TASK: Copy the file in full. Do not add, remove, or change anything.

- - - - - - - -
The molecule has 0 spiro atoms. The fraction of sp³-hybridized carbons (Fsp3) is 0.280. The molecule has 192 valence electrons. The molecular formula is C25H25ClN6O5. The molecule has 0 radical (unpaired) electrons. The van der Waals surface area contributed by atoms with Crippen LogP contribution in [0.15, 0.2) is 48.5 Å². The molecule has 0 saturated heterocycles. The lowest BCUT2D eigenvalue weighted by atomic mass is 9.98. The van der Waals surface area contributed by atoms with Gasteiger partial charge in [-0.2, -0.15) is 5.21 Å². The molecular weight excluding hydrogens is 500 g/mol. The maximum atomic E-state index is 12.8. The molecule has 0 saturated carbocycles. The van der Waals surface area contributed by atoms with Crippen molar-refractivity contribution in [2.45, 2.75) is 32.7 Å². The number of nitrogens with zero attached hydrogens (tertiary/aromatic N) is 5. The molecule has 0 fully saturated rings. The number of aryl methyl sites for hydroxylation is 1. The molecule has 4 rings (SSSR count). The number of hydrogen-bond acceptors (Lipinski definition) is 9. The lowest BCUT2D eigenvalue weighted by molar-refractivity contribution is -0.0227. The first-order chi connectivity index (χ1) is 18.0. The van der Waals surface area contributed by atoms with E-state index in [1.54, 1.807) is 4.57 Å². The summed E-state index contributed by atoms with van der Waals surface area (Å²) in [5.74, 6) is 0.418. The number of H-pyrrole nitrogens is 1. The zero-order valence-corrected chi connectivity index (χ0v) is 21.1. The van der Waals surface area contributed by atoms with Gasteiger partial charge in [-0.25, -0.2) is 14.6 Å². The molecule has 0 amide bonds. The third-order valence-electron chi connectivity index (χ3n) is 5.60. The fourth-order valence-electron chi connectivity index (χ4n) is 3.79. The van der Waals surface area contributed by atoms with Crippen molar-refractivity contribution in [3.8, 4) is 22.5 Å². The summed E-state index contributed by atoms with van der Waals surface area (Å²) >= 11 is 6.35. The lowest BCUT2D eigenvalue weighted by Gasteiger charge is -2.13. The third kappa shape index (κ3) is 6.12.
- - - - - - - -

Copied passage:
The molecule has 0 spiro atoms. The fraction of sp³-hybridized carbons (Fsp3) is 0.280. The molecule has 192 valence electrons. The molecular formula is C25H25ClN6O5. The molecule has 0 radical (unpaired) electrons. The van der Waals surface area contributed by atoms with Crippen LogP contribution in [0.15, 0.2) is 48.5 Å². The molecule has 0 saturated heterocycles. The lowest BCUT2D eigenvalue weighted by atomic mass is 9.98. The van der Waals surface area contributed by atoms with Gasteiger partial charge in [-0.2, -0.15) is 5.21 Å². The molecular weight excluding hydrogens is 500 g/mol. The maximum atomic E-state index is 12.8. The molecule has 0 saturated carbocycles. The van der Waals surface area contributed by atoms with Crippen molar-refractivity contribution in [2.45, 2.75) is 32.7 Å². The number of nitrogens with zero attached hydrogens (tertiary/aromatic N) is 5. The molecule has 0 fully saturated rings. The number of aryl methyl sites for hydroxylation is 1. The molecule has 4 rings (SSSR count). The number of hydrogen-bond acceptors (Lipinski definition) is 9. The lowest BCUT2D eigenvalue weighted by molar-refractivity contribution is -0.0227. The first-order chi connectivity index (χ1) is 18.0. The van der Waals surface area contributed by atoms with E-state index in [1.54, 1.807) is 4.57 Å². The summed E-state index contributed by atoms with van der Waals surface area (Å²) in [5.74, 6) is 0.418. The number of H-pyrrole nitrogens is 1. The zero-order valence-corrected chi connectivity index (χ0v) is 21.1. The van der Waals surface area contributed by atoms with Gasteiger partial charge in [-0.25, -0.2) is 14.6 Å². The molecule has 0 amide bonds. The third-order valence-electron chi connectivity index (χ3n) is 5.60. The fourth-order valence-electron chi connectivity index (χ4n) is 3.79. The van der Waals surface area contributed by atoms with Crippen molar-refractivity contribution in [3.8, 4) is 22.5 Å². The summed E-state index contributed by atoms with van der Waals surface area (Å²) >= 11 is 6.35. The lowest BCUT2D eigenvalue weighted by Gasteiger charge is -2.13. The third kappa shape index (κ3) is 6.12.